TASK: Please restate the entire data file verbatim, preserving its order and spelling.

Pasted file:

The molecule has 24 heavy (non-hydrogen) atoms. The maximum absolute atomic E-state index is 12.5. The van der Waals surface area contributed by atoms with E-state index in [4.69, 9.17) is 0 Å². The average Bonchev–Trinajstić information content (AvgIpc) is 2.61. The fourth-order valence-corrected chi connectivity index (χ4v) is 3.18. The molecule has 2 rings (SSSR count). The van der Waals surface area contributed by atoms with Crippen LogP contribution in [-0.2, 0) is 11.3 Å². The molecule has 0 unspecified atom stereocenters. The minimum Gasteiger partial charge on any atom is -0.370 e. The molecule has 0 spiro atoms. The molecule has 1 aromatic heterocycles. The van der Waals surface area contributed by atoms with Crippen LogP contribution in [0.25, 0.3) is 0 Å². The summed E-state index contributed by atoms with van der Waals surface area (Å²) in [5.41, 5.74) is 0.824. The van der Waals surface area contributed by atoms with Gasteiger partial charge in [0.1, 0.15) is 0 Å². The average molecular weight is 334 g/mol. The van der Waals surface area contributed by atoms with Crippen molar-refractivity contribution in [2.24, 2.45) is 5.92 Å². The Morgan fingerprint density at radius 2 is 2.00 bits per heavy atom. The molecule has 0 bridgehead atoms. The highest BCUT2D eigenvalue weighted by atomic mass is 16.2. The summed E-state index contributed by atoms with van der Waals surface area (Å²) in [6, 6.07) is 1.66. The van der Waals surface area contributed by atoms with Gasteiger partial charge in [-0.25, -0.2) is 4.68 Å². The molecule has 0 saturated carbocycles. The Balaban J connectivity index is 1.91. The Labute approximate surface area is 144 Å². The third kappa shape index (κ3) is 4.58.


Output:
The molecule has 24 heavy (non-hydrogen) atoms. The maximum absolute atomic E-state index is 12.5. The van der Waals surface area contributed by atoms with E-state index in [4.69, 9.17) is 0 Å². The average Bonchev–Trinajstić information content (AvgIpc) is 2.61. The fourth-order valence-corrected chi connectivity index (χ4v) is 3.18. The molecule has 2 rings (SSSR count). The van der Waals surface area contributed by atoms with Crippen LogP contribution in [-0.2, 0) is 11.3 Å². The molecule has 0 unspecified atom stereocenters. The minimum Gasteiger partial charge on any atom is -0.370 e. The molecule has 0 spiro atoms. The molecule has 1 aromatic heterocycles. The van der Waals surface area contributed by atoms with Crippen LogP contribution in [0.25, 0.3) is 0 Å². The summed E-state index contributed by atoms with van der Waals surface area (Å²) in [5.41, 5.74) is 0.824. The van der Waals surface area contributed by atoms with Gasteiger partial charge in [0.1, 0.15) is 0 Å². The average molecular weight is 334 g/mol. The van der Waals surface area contributed by atoms with Crippen molar-refractivity contribution in [2.24, 2.45) is 5.92 Å². The Morgan fingerprint density at radius 2 is 2.00 bits per heavy atom. The molecule has 0 bridgehead atoms. The highest BCUT2D eigenvalue weighted by atomic mass is 16.2. The summed E-state index contributed by atoms with van der Waals surface area (Å²) in [6, 6.07) is 1.66. The van der Waals surface area contributed by atoms with Gasteiger partial charge in [-0.25, -0.2) is 4.68 Å². The molecule has 0 saturated carbocycles. The Balaban J connectivity index is 1.91. The Labute approximate surface area is 144 Å². The third kappa shape index (κ3) is 4.58.